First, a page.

During our visit to Runnymede on a crisp sunny morning, we walked across the muddy ground to four features of interest in its meadows dotted with lovely trees, many of them oaks. The first place we reached is a cylindrical stone monument standing within a ring of eight square pillars that support a circular ring whose centre is open to the sky. It is approached via a staircase with names carved in its steps. These are the names of lawyers from the USA. The cylindrical stone bears the words:

“To commemorate Magna Carta, symbol of freedom under law”

This monument was designed by the English architect Sir Edward Maufe (1883-1974) and erected by the American Bar Association in 1957.

The American monument stands a few feet above the base of an oak tree, which is growing beside a square marble stone that bears the words:

“Quercus robur, planted by PV Narasimha Rao, Prime Minister of the Republic of India, as a tribute to the historic Magna Carta, a source of inspiration throughout the world, and as an affirmation of the values of Freedom, Democracy, and the Rule of Law, which the people of India cherish and have enshrined in their constitution. March 16 1994”

‘Quercus robur’ is a type of oak tree and Rao (1921-2004), a member of the Indian National Congress Party, was Prime Minister of India from 1991 to 1996.

Twelve bronze chairs are placed in the midst of the meadow closest to the raised wooded area containing the American and Indian monuments. They are arranged in two rows of five facing each other with another two chairs at the two ends of what is effectively a rectangular dining table with the table removed.  Each chair back’s two surfaces are decorated with bas-reliefs, one facing the chair opposite it and the other away from it. The bas-reliefs depict the various people, events, and ideas resulting from the ideas expressed  in the Magna Carta. One of them depicts Cornelia Sorabji (1866-1954), a Parsi, the first Indian woman to practise law in India. Another depicts Mahatma Gandhi’s portable spinning wheel, his symbol of resistance to the importation of British goods to India. Other motifs are described in an informative website, https://www.nationaltrust.org.uk/runnymede/features/what-does-the-jurors-represent . Seeing the empty chairs set out so formally in the field made me feel as though someone had put them there in readiness for King John’s famous meeting with the barons in June 1215. This effective and moving artwork was created by Hew Locke (born 1959) for the 800th anniversary of the signing of the charter. It is quite likely that the sun would have been shining as brightly on that significant day as it did when we visited Runnymede.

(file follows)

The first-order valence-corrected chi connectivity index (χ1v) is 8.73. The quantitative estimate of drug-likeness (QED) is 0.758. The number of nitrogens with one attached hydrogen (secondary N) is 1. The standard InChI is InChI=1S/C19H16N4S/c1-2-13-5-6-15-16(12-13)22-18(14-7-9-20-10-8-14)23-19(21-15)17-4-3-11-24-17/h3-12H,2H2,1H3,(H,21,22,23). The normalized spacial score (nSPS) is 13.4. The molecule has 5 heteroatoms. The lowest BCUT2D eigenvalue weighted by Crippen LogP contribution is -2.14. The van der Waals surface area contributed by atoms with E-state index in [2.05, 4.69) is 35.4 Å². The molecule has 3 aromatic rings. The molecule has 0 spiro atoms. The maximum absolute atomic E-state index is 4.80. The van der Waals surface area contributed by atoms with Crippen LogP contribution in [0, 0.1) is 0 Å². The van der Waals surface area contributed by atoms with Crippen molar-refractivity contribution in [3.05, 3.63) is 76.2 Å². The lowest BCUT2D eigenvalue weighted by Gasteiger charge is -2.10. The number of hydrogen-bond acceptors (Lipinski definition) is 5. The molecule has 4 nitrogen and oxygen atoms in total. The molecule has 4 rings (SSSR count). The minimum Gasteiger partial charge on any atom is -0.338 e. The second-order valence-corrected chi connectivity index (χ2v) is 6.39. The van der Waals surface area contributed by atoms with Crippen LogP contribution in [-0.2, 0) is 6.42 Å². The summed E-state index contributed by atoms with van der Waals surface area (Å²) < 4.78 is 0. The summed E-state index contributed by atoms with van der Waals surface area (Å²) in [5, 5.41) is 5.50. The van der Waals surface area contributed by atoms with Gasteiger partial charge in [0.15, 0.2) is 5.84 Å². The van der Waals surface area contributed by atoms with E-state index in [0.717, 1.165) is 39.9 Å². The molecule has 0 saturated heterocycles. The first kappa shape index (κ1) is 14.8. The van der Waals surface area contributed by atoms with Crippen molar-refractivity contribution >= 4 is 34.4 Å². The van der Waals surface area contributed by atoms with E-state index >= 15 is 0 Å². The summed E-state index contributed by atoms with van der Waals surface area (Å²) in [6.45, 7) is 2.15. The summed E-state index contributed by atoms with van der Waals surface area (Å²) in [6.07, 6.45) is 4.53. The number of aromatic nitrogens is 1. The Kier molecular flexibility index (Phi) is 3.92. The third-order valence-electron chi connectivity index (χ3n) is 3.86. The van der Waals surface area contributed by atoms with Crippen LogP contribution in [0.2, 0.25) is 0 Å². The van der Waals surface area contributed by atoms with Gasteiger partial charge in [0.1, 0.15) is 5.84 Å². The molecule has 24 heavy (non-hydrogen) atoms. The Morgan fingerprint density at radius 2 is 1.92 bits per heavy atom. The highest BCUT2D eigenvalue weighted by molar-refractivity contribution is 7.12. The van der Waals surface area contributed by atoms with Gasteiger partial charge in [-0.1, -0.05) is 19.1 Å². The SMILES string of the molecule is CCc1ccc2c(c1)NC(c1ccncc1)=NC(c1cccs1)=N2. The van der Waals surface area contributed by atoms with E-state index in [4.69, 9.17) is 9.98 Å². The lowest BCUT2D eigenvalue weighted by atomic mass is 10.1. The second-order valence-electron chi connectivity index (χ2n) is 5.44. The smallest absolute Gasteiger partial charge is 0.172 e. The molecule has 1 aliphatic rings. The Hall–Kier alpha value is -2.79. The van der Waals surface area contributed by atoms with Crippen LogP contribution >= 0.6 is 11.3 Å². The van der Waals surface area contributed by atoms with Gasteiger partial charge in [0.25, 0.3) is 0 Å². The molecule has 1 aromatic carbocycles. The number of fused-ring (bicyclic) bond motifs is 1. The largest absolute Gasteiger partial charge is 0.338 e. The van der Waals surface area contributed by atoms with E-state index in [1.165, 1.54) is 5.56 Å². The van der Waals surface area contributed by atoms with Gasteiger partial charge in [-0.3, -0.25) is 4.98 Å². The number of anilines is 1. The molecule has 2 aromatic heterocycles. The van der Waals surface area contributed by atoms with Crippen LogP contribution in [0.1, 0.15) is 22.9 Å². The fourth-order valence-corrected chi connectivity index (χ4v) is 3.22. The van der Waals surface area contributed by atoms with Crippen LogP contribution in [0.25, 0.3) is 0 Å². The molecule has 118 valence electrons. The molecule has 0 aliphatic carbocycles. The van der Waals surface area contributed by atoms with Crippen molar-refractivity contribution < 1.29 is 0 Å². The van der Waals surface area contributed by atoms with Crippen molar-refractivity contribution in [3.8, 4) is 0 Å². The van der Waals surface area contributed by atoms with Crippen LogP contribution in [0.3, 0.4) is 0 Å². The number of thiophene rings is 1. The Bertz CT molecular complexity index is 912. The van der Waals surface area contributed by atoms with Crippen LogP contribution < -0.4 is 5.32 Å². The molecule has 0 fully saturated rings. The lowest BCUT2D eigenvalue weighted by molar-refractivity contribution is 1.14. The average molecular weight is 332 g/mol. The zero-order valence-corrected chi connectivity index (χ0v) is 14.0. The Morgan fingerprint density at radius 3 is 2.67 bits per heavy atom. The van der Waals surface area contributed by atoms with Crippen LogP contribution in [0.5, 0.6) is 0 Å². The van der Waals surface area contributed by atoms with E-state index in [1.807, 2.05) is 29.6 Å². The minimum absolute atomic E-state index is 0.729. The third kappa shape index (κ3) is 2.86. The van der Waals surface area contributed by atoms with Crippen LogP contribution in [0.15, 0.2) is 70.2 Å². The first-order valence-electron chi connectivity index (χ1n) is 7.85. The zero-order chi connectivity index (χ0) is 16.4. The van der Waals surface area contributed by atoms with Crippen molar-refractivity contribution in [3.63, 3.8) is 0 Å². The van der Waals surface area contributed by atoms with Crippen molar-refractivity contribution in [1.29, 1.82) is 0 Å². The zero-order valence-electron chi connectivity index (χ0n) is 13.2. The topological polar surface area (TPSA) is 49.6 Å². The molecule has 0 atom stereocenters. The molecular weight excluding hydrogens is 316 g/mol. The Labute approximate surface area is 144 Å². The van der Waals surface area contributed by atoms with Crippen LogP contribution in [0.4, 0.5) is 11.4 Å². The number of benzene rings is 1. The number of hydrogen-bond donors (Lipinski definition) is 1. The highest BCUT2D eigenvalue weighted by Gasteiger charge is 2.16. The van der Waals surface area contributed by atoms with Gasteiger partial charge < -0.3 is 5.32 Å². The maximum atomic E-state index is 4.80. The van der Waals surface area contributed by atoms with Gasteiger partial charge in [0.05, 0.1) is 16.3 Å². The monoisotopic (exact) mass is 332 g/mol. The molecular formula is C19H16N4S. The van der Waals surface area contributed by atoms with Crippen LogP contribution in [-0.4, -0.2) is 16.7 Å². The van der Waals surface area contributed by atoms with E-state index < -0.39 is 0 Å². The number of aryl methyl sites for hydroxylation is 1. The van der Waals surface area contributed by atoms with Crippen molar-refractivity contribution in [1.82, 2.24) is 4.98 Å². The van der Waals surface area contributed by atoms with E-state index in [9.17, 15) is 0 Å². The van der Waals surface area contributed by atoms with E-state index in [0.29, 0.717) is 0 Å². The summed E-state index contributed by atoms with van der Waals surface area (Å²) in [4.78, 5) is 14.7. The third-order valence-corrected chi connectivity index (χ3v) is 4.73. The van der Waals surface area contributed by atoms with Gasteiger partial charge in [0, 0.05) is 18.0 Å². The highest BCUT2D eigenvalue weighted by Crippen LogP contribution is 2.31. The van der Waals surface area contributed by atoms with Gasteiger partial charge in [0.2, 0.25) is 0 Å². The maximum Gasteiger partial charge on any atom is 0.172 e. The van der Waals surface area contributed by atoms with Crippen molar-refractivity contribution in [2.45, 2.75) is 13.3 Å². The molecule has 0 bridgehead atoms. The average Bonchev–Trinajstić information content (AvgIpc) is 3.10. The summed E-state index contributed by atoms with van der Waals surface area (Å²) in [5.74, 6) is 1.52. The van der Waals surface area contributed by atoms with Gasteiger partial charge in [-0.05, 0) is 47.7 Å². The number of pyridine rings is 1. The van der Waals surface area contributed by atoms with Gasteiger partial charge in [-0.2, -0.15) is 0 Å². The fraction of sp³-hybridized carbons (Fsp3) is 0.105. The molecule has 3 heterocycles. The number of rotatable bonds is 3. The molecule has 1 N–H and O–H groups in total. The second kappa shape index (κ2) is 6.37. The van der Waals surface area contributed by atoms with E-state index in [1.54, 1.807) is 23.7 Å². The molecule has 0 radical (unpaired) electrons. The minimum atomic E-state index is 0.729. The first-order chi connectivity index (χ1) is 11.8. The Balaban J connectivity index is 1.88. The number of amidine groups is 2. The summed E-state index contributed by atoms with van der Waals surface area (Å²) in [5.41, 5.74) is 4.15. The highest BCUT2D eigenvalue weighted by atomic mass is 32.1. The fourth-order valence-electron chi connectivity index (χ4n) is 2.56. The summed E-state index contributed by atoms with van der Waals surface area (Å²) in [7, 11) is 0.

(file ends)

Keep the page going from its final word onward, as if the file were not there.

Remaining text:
Dramatic as is Locke’s work at Runnymede, it is rivalled, or, better, complemented, by another fantastic creation not far away.  From the outside, it looks like a recently constructed circular military bunker with a tall entrance in its wall. Step inside and you find yourself in a dark passageway that runs parallel with the outer wall and another inner circular wall. Soon, you reach an opening in the inner concentric wall. This leads into a circular chamber lit by daylight coming through a circular orifice in its ceiling. The inner circular chamber contains a circular pool of water surrounded by a metal band in which words are written as a mirror image, just like the way that Leonardo da Vinci used to write. The words are reflected in the water, where they appear the right way round. They spell out the words of chapter 39 of the Magna Carta (translated into English). The effect is both dramatic and very moving. The artwork is called “Writ in Water”, the words coming from the inscription on the gravestone of the poet John Keats, which are:

“Here lies one whose name was writ in water”.

This spectacular piece of art was designed by Mark Wallinger (born 1959) as a place to reflect on the principles of democracy that were born at Runnymede in 1215. It was completed in 2018 and it alone is a good reason to visit Runnymede.

While I was writing this, news began arriving from the USA. It suggested that barring any devious surprises from the current president of the USA, the democratic process in the USA might well have a chance of remaining guided by the noble principles enshrined in Magna Carta under a new president, Mr Joseph Biden.

The saint and her teeth